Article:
Strange. She always says something ugly, Hazel mused.
While Rhea turned away, Hazel slammed her hand against the doorway, demanding Rhea’s attention. Don’t turn your back on me! Hazel thrust the jewelry case in her face.
“What? Your stupid pendant?” Rhea rolled her eyes. “You don’t need it anymore!”
Hazel wasn’t satisfied. How dare you touch my things. Grabbing a children’s book from her trunk, she jabbed it repeatedly with her finger, while showing it to Rhea. Two hidden photos slipped out of the book, scattering to the floor. Rhea snatched one up.
“Look, Mama, I get it, okay,” she sneered. “I know Dad bought me that book for my birthday. I know he bought me and Ethan clothes and fed us. I know he gave you flowers and candy on Valentine’s Day. But that doesn’t make him a good person!” Rhea dropped her head. “Dad was sick. Before that night, I…I heard him say he would shoot you first,” she stammered. “But he pulled the trigger on himself instead.”
Rhea continued, lifting her sleeve, revealing the scar on her wrist. “He did this to me, too.” She shoved the picture at Hazel. “And he scarred my leg. When you were out shopping. It was always when you weren’t home!”
Hazel dropped the jewelry case, shattering it. You’re lying. He wouldn’t do that.
“But it doesn’t matter anymore,” Rhea stressed. “I’m so glad he spared you. You did the best you could raising us.” Hazel dug her fingernails into her arm, trying to process what she’d heard.
Rhea took Hazel’s hand. “Now, let’s get your meds and get you packed. You’re coming to live with me tonight. Ethan and I will sell this house.”
Hazel wrestled away, pounding her hands into Rhea’s chest.
“Mama, what are you doing?! Get hold of yourself!”
Rhea tried to get away, but Hazel maintained her hold on Rhea’s collar. Hazel thrashed her arms about, while Rhea shielded her face. As if an unseen force entered her, Hazel struck Rhea with her fist.
Rhea wheezed, rubbed her cheek, and backed away. Gasping, every inch of Hazel froze, except her trembling hand. Oh no, no, no, this isn’t me! Rhea, I’m so sorry! Hazel inched toward Rhea, but she withdrew further.
Hazel watched Rhea sobbing in the corner. What have I done? I’ve never hit her before. Am I that much like Russell, harming my child? Have I been that naïve all this time?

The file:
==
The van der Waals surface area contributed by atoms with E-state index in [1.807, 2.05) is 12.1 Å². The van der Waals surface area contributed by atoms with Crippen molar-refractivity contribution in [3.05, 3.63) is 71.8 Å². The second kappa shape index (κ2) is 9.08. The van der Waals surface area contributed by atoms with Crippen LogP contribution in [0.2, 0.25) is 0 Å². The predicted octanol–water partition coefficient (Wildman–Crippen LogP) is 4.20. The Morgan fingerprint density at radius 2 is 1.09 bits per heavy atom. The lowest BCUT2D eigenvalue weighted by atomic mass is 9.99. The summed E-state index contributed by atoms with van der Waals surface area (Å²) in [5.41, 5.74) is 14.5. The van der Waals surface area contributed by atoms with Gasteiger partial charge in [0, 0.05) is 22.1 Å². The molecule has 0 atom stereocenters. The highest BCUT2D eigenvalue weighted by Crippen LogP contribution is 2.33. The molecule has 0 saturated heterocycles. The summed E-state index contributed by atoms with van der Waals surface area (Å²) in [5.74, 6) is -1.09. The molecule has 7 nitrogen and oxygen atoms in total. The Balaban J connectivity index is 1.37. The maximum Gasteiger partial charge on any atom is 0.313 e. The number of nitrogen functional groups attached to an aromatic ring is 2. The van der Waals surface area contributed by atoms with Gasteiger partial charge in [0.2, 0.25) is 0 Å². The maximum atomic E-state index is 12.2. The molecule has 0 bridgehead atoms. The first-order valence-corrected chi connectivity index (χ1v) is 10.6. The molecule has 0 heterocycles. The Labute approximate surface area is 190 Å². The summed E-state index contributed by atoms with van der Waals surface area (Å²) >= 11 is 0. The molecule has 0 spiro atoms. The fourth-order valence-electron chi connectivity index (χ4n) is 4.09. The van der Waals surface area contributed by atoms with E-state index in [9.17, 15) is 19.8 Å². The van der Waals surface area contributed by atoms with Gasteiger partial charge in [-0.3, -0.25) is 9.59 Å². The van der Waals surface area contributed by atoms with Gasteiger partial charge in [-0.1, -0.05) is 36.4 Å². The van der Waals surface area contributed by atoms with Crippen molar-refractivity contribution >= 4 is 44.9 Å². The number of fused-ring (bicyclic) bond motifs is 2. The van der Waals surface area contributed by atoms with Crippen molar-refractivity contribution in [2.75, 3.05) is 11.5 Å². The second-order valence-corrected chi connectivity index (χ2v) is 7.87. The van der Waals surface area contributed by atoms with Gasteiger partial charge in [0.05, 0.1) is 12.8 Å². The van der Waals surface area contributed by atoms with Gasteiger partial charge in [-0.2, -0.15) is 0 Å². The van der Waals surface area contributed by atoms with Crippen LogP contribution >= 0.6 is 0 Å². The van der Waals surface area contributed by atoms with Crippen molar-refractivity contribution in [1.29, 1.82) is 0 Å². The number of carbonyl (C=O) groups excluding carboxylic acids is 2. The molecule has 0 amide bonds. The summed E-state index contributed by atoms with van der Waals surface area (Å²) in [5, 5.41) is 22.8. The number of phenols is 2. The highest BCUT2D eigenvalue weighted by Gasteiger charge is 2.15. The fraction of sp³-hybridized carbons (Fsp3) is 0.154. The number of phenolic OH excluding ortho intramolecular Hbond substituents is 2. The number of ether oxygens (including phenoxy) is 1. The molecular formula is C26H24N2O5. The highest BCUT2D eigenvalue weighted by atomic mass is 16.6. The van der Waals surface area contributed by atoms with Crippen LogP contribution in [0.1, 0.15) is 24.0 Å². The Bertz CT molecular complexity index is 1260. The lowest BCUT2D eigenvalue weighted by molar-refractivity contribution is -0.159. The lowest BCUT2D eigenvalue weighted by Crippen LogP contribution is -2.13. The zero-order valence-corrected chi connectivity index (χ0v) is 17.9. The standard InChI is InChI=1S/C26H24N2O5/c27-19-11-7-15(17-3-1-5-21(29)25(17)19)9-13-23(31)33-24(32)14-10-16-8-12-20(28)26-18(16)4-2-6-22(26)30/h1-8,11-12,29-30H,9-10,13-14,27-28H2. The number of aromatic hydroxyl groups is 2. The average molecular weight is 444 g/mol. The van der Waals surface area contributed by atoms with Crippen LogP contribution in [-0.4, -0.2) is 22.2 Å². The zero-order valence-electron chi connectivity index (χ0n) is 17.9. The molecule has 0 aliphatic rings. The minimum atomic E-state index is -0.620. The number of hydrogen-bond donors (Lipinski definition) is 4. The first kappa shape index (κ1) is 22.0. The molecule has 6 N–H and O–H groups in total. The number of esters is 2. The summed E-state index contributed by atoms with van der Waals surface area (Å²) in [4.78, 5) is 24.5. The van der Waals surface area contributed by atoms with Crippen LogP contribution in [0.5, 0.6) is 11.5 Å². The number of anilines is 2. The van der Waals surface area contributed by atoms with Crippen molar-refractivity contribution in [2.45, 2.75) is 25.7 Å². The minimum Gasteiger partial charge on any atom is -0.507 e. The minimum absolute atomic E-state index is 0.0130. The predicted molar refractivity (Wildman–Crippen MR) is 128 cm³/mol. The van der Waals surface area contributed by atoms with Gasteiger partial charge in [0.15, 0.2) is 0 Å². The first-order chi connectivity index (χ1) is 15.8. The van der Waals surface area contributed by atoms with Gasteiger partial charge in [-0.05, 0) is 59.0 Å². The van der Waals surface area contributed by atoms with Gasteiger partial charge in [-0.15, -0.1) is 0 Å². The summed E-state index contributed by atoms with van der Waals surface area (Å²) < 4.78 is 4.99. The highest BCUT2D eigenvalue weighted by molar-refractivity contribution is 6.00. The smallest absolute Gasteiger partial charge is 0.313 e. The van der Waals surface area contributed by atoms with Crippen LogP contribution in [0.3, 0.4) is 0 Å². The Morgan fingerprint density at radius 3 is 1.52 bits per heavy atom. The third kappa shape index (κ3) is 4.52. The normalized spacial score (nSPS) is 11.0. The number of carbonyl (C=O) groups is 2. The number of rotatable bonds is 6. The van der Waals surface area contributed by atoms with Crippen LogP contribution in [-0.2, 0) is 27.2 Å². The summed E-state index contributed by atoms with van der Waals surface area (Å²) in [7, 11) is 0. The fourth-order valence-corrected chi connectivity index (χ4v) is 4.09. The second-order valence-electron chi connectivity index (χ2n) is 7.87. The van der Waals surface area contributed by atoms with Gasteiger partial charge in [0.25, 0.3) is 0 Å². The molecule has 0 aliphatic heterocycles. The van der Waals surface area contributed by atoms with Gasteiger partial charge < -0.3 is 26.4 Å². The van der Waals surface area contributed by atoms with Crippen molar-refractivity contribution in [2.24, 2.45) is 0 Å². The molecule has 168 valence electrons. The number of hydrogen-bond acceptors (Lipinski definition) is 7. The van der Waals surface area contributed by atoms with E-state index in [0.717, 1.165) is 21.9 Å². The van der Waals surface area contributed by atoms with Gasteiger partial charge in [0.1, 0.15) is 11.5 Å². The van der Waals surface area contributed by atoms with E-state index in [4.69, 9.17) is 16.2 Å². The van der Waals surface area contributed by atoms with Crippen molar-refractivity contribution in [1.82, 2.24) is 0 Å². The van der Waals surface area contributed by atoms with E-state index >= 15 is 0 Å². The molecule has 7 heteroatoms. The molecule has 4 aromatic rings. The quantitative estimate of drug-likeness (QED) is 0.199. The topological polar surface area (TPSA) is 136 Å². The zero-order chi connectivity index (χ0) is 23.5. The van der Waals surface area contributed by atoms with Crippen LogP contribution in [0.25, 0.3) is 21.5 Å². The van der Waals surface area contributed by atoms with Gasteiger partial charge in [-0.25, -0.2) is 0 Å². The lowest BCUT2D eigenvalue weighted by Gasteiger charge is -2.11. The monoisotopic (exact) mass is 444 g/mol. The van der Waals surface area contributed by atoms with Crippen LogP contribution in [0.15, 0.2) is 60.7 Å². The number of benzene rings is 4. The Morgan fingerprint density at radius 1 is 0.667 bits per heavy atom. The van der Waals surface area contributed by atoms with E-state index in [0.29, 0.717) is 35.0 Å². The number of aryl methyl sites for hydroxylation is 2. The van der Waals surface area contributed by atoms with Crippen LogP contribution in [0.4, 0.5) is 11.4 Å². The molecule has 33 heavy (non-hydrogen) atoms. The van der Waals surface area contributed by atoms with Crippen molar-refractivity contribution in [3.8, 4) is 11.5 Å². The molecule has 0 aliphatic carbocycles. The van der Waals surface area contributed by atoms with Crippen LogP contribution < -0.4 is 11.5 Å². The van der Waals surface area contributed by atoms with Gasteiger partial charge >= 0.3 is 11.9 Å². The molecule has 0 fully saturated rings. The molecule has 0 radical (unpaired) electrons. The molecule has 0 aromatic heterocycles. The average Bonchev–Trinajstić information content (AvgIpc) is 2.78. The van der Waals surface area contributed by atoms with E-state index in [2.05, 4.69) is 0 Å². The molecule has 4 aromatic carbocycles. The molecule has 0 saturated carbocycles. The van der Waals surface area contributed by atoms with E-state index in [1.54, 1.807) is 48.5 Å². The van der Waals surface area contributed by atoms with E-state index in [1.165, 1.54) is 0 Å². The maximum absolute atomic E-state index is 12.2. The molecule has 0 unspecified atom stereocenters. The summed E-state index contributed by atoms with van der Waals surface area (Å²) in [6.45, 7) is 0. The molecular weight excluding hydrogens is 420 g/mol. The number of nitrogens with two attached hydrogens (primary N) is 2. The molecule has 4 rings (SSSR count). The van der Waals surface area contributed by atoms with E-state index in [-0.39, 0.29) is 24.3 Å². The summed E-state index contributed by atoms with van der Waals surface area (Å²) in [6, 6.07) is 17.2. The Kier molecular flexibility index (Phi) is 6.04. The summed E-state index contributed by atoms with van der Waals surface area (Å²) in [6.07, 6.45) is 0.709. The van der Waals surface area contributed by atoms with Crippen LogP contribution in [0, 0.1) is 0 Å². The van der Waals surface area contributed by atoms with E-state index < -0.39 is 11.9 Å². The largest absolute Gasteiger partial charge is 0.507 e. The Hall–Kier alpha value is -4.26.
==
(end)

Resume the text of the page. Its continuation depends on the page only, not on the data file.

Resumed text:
Hazel grabbed her coat and purse. Ethan rushed in to stop her, but she freed herself.
“Mama!” Rhea called.
The pain in Hazel’s legs intensified, but she pushed through. Bus stop next block over. Hope I’m not too late.
The bus was just pulling away. Too late! What do I do?
A taxi driver came shortly after. “Ma’am, hurry, get in! Where to?” he asked. Hazel’s twitching hands pulled out a crumpled paper.
Thirty minutes later, she arrived at the cemetery:
BELOVED HUSBAND, FATHER, COWORKER, FRIEND
1955 – 2020
Hazel steadied herself on the pathway to the tombstone, despite the crushing pain in her leg. Shivering in that freezing afternoon, her teeth chattered as she collected her thoughts.
My Dearest Russell,
Our daughter told me what you did to her. What you almost did to me.
Please say you didn’t do it.
And waited. She felt nothing this time, just the cold wind.
You can’t say it, can you? Hazel sensed no response.
I can’t believe I didn’t see it. How could you have been so cruel! I hurt Rhea today. Like you did to her. I hate myself. I defended you. And now you’ve infected me with your hostility.
Hazel paused to catch her breath.
I love you. Always will. But we are no longer one. I can’t feel anything for someone with such malice.
Hazel’s thought was interrupted by another taxi screeching to a halt, followed by rushing footsteps.
“Mama, wait!” Rhea called. Hazel turned. They locked eyes again.
“Check your coat pocket,” Rhea said.
Confused, Hazel felt her pocket. She pulled out the seashell pendant.
Hazel caressed it, stroking the link chain. The photo inside read, Russell and Hazel. In love forever.
Hazel tore the chain from the locket and hurled it at the tombstone. The clang echoed through the cemetery.
You are dead to me. Rest in peace, alone.
Hazel walked back toward Rhea, shoulders hunched. Her heart wanted to say, Sweet dreams, my love.
Instead, she turned to the tombstone, mouthing these words.
See you next year.